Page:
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Detroit — Washington Gov. Jay Inslee made his second visit to what he calls Michigan's most polluted ZIP code on Monday to unveil a new initiative centered on defeating environmental injustice.

The Democratic presidential candidate gathered with a small group of community activists in a field behind the Kemeny Recreation Center on Fort Street to detail his new "Community Climate Justice" plan. The southwest Detroit gathering spot for children and families sits next to the Marathon Oil Refinery, which has long fueled complaints over the plant's emissions.

The former congressman first visited the neighborhood in early June. He returned as part of the Detroit leg of his "Climate Mission Tour" just ahead of a series of Democratic candidate debates being held downtown on Tuesday and Wednesday. 

Inslee, who has had limited air time in prior televised candidate forums, said his climate action plans set him apart from the two dozen other candidates in the field vying for the Democratic nomination. He maintained it remains the key issue to be addressed by his challengers. 

"We need a president to lead the full-scale mobilization of the United States to defeat the climate crisis," Inslee, who was dressed in a blazer and dark blue jeans, told a group of reporters. "We're going to find out who has that plan. I'm confident that I do. Others have been too little, too late and too timid."

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Washington Governor and Democratic presidential candidate Jay Inslee holds a press conference, across the highway from an oil refinery, in Detroit, Michigan on July 29, 2019. The Detroit News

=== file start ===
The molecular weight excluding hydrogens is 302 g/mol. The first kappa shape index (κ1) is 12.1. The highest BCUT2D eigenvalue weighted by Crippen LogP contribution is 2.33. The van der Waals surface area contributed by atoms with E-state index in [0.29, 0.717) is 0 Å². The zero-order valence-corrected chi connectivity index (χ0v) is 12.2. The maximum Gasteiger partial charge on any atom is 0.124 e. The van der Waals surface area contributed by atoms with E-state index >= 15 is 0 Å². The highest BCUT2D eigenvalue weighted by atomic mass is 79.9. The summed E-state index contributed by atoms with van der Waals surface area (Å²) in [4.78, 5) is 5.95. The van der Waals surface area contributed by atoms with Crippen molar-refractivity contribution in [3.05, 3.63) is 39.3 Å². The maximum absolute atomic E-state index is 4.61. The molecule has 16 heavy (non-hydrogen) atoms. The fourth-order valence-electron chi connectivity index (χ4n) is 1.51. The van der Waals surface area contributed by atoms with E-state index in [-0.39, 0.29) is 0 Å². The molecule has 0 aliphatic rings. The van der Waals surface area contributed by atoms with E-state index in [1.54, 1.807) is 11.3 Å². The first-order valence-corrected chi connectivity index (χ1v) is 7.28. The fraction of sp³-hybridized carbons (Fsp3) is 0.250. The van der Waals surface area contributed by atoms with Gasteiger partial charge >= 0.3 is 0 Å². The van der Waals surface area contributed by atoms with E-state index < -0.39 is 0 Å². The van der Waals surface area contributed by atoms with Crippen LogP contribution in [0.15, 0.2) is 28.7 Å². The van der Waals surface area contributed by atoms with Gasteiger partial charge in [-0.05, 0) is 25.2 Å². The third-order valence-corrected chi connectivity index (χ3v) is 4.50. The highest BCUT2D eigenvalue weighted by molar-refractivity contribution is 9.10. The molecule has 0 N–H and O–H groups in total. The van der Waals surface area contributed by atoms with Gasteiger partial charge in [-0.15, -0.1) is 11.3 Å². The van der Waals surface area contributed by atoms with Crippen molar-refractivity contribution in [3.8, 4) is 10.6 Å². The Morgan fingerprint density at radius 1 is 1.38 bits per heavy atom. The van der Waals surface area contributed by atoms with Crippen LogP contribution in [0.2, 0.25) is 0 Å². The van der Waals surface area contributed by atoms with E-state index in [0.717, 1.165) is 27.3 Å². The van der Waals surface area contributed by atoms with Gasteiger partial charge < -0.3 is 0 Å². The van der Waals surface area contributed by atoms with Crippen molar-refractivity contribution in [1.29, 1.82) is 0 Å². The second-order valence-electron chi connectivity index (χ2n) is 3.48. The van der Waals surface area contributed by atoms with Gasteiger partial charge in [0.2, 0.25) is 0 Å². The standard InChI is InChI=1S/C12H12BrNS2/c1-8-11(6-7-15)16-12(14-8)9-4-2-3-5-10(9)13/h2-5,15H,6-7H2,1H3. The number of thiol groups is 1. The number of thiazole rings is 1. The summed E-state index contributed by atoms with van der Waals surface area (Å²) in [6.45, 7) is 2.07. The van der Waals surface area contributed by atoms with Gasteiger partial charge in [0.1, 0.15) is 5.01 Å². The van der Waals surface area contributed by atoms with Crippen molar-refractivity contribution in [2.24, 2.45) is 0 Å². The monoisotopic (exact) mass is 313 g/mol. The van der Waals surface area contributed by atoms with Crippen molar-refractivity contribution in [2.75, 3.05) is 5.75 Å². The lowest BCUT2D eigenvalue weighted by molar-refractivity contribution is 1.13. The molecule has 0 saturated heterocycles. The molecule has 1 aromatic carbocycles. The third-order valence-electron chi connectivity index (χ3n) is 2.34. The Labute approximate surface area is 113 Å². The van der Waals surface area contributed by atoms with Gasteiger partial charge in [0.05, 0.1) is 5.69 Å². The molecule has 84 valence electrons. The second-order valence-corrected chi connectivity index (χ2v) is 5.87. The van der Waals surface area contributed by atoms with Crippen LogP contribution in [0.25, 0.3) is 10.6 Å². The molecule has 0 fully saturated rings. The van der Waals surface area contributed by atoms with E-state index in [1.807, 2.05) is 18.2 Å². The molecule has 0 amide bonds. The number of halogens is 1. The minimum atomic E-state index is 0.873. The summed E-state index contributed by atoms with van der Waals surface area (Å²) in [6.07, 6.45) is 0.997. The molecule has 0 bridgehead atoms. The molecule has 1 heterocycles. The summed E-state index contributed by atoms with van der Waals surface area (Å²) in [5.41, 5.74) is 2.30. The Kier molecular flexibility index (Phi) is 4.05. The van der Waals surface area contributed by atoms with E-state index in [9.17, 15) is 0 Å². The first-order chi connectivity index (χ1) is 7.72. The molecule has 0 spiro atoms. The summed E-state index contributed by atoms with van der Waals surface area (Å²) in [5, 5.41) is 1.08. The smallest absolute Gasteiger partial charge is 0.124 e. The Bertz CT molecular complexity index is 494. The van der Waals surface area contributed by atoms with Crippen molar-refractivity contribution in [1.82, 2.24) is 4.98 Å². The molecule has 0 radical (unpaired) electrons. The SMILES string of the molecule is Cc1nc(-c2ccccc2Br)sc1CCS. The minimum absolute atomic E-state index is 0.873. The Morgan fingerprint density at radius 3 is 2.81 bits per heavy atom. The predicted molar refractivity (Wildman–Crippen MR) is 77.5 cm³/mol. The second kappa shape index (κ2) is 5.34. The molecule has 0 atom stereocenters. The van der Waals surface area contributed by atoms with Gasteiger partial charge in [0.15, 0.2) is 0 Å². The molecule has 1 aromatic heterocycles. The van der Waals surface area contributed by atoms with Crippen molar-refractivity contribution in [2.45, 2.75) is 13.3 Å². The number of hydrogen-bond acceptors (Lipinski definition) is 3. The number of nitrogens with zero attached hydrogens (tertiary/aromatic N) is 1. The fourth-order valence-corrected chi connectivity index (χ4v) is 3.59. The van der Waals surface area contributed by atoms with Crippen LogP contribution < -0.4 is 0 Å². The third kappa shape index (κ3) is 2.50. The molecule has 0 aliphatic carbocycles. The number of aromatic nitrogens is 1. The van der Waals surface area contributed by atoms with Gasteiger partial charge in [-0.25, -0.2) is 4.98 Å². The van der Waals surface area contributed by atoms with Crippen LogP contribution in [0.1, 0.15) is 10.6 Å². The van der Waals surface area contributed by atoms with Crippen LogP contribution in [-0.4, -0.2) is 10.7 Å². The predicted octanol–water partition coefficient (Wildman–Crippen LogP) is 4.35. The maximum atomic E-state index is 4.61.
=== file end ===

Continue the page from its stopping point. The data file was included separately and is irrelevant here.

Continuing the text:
The state government could not confirm that 48217 is Michigan's most polluted zip code.

"It is difficult to answer the question ‘where is the most polluted zip code?’ because it depends on how you evaluate the available information and which pollutants you consider," said Scott Dean, spokesman for the state Department of Environment, Great Lakes and Energy.

In 2016, the state did a one-year study with an air monitoring unit in the area that found that "Overall the levels of the measured pollutants during the 48217 study were not the highest in the state," Dean added in a statement. 

Inslee said his latest plan would require a new federal focus on environmental justice, hold corporate polluters accountable and call for investments in community-driven efforts to tackle inequality in the areas most impacted by climate change and pollution, according to the campaign.

The proposal calls for "Equity Impact Mapping" to track environmental health disparities and confront racial and environmental injustice in the country's "front-line communities."

It also seeks to establish an Office of Environmental Justice within the U.S. Department of Justice to crack down on corporate polluters and a White House Council on Environmental Justice to center federal policy on equity and inclusion. 

Inslee's "Building a Just Future" plan would guarantee at least 40% of federal investments building a clean energy economy would go to communities facing the greatest burdens of pollution, income inequities and climate impacts. The investment would be at least $1.2 trillon of the $3 trillion in federal investments called for in Inslee's previously announced Evergreen Economy Plan.